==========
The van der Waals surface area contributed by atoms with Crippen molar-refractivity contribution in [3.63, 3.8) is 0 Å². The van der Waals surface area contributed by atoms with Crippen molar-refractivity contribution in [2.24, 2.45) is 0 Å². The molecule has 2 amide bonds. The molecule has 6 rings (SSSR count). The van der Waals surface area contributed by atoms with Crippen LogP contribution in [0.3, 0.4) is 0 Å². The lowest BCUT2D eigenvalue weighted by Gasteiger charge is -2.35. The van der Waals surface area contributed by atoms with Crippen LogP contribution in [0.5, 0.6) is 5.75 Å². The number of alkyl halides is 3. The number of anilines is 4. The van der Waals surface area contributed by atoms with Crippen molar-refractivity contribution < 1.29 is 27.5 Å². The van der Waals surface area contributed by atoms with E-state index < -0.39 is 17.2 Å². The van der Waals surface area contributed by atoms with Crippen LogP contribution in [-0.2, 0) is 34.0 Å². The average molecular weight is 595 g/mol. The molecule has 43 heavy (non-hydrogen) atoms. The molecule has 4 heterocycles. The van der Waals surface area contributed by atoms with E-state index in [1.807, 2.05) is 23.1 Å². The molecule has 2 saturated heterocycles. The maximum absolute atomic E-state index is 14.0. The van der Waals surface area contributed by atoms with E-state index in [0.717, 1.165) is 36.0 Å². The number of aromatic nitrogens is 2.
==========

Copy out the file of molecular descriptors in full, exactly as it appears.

The van der Waals surface area contributed by atoms with Crippen molar-refractivity contribution in [3.63, 3.8) is 0 Å². The van der Waals surface area contributed by atoms with Crippen molar-refractivity contribution in [2.24, 2.45) is 0 Å². The molecule has 2 amide bonds. The molecule has 6 rings (SSSR count). The van der Waals surface area contributed by atoms with Crippen LogP contribution in [0.3, 0.4) is 0 Å². The lowest BCUT2D eigenvalue weighted by Gasteiger charge is -2.35. The van der Waals surface area contributed by atoms with Crippen LogP contribution in [0.5, 0.6) is 5.75 Å². The number of alkyl halides is 3. The number of anilines is 4. The van der Waals surface area contributed by atoms with Crippen molar-refractivity contribution < 1.29 is 27.5 Å². The van der Waals surface area contributed by atoms with E-state index < -0.39 is 17.2 Å². The van der Waals surface area contributed by atoms with Crippen LogP contribution in [-0.2, 0) is 34.0 Å². The average molecular weight is 595 g/mol. The molecule has 43 heavy (non-hydrogen) atoms. The molecule has 4 heterocycles. The van der Waals surface area contributed by atoms with E-state index in [1.807, 2.05) is 23.1 Å². The molecule has 2 saturated heterocycles. The maximum absolute atomic E-state index is 14.0. The van der Waals surface area contributed by atoms with E-state index in [0.717, 1.165) is 36.0 Å². The number of aromatic nitrogens is 2.